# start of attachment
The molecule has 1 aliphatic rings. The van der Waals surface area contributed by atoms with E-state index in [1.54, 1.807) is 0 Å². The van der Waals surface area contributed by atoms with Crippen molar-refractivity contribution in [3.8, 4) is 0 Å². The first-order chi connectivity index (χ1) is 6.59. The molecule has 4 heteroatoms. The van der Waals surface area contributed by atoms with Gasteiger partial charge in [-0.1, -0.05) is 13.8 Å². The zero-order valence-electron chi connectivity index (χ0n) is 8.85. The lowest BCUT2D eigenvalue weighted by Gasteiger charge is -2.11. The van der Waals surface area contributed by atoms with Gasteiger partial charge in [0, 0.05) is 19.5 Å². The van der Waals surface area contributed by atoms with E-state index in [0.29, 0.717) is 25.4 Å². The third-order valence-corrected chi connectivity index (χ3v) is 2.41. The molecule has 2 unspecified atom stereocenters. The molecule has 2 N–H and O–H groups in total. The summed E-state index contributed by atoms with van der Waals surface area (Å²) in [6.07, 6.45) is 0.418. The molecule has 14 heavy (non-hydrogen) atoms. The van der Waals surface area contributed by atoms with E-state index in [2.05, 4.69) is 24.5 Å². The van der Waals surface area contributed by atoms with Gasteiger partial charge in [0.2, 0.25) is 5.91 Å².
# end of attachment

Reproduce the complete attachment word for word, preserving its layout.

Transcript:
The molecule has 1 aliphatic rings. The van der Waals surface area contributed by atoms with E-state index in [1.54, 1.807) is 0 Å². The van der Waals surface area contributed by atoms with Crippen molar-refractivity contribution in [3.8, 4) is 0 Å². The first-order chi connectivity index (χ1) is 6.59. The molecule has 4 heteroatoms. The van der Waals surface area contributed by atoms with Gasteiger partial charge in [-0.1, -0.05) is 13.8 Å². The zero-order valence-electron chi connectivity index (χ0n) is 8.85. The lowest BCUT2D eigenvalue weighted by Gasteiger charge is -2.11. The van der Waals surface area contributed by atoms with Gasteiger partial charge in [0, 0.05) is 19.5 Å². The van der Waals surface area contributed by atoms with E-state index in [0.29, 0.717) is 25.4 Å². The third-order valence-corrected chi connectivity index (χ3v) is 2.41. The molecule has 2 unspecified atom stereocenters. The molecule has 2 N–H and O–H groups in total. The summed E-state index contributed by atoms with van der Waals surface area (Å²) in [6.07, 6.45) is 0.418. The molecule has 14 heavy (non-hydrogen) atoms. The van der Waals surface area contributed by atoms with E-state index in [2.05, 4.69) is 24.5 Å². The van der Waals surface area contributed by atoms with Gasteiger partial charge in [0.2, 0.25) is 5.91 Å².